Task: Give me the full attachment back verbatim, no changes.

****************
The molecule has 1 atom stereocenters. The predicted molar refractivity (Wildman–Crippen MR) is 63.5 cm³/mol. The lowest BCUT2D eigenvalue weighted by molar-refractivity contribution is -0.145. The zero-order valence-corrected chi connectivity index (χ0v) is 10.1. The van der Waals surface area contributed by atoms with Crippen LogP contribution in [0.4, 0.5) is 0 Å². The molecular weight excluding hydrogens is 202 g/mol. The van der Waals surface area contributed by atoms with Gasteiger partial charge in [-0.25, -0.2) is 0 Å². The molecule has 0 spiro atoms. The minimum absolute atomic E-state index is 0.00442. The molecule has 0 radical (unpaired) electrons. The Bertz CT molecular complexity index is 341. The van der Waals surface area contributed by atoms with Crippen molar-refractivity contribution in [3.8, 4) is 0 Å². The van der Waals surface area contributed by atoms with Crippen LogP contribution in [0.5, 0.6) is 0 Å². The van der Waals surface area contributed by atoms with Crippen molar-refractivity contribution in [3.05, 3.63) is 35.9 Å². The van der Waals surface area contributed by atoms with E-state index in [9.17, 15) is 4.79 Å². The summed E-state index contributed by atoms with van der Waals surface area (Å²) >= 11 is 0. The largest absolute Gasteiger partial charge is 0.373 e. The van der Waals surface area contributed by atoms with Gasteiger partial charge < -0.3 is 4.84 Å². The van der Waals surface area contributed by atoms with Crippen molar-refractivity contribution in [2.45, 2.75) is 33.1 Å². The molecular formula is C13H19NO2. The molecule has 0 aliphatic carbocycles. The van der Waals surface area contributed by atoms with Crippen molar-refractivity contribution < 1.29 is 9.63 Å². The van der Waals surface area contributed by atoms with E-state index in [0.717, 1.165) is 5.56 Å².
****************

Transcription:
The molecule has 1 atom stereocenters. The predicted molar refractivity (Wildman–Crippen MR) is 63.5 cm³/mol. The lowest BCUT2D eigenvalue weighted by molar-refractivity contribution is -0.145. The zero-order valence-corrected chi connectivity index (χ0v) is 10.1. The van der Waals surface area contributed by atoms with Crippen LogP contribution in [0.4, 0.5) is 0 Å². The molecular weight excluding hydrogens is 202 g/mol. The van der Waals surface area contributed by atoms with Gasteiger partial charge in [-0.25, -0.2) is 0 Å². The molecule has 0 spiro atoms. The minimum absolute atomic E-state index is 0.00442. The molecule has 0 radical (unpaired) electrons. The Bertz CT molecular complexity index is 341. The van der Waals surface area contributed by atoms with Crippen molar-refractivity contribution in [3.8, 4) is 0 Å². The van der Waals surface area contributed by atoms with Crippen LogP contribution in [0.5, 0.6) is 0 Å². The van der Waals surface area contributed by atoms with Crippen molar-refractivity contribution in [3.05, 3.63) is 35.9 Å². The van der Waals surface area contributed by atoms with E-state index in [9.17, 15) is 4.79 Å². The summed E-state index contributed by atoms with van der Waals surface area (Å²) >= 11 is 0. The largest absolute Gasteiger partial charge is 0.373 e. The van der Waals surface area contributed by atoms with Gasteiger partial charge < -0.3 is 4.84 Å². The van der Waals surface area contributed by atoms with Crippen molar-refractivity contribution in [2.45, 2.75) is 33.1 Å². The molecular formula is C13H19NO2. The molecule has 0 aliphatic carbocycles. The van der Waals surface area contributed by atoms with Crippen molar-refractivity contribution < 1.29 is 9.63 Å². The van der Waals surface area contributed by atoms with E-state index in [0.717, 1.165) is 5.56 Å².